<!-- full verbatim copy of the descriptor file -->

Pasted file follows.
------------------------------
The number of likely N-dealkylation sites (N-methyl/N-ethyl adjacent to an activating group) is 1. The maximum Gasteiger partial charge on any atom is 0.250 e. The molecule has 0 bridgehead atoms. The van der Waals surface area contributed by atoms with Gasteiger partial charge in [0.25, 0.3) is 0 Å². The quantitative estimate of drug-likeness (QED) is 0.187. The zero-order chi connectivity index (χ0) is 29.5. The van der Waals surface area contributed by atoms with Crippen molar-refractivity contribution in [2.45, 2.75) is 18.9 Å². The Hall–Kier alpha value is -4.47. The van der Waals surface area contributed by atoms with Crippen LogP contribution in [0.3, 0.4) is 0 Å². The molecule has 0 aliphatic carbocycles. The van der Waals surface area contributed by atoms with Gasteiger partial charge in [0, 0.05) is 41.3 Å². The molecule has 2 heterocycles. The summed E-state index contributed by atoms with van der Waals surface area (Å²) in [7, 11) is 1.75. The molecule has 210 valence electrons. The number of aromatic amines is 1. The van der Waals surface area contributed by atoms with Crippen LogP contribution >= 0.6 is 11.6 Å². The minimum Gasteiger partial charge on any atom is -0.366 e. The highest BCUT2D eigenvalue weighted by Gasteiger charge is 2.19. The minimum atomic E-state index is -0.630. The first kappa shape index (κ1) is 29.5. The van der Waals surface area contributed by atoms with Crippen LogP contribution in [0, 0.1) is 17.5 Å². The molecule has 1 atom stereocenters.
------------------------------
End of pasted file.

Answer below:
The number of likely N-dealkylation sites (N-methyl/N-ethyl adjacent to an activating group) is 1. The maximum Gasteiger partial charge on any atom is 0.250 e. The molecule has 0 bridgehead atoms. The van der Waals surface area contributed by atoms with Gasteiger partial charge in [0.25, 0.3) is 0 Å². The quantitative estimate of drug-likeness (QED) is 0.187. The zero-order chi connectivity index (χ0) is 29.5. The van der Waals surface area contributed by atoms with Crippen molar-refractivity contribution in [2.45, 2.75) is 18.9 Å². The Hall–Kier alpha value is -4.47. The van der Waals surface area contributed by atoms with Crippen LogP contribution in [0.3, 0.4) is 0 Å². The molecule has 0 aliphatic carbocycles. The van der Waals surface area contributed by atoms with Gasteiger partial charge in [0, 0.05) is 41.3 Å². The molecule has 2 heterocycles. The summed E-state index contributed by atoms with van der Waals surface area (Å²) in [7, 11) is 1.75. The molecule has 210 valence electrons. The number of aromatic amines is 1. The van der Waals surface area contributed by atoms with Crippen LogP contribution >= 0.6 is 11.6 Å². The minimum Gasteiger partial charge on any atom is -0.366 e. The highest BCUT2D eigenvalue weighted by Gasteiger charge is 2.19. The minimum atomic E-state index is -0.630. The first kappa shape index (κ1) is 29.5. The van der Waals surface area contributed by atoms with Crippen LogP contribution in [0, 0.1) is 17.5 Å². The molecule has 1 atom stereocenters.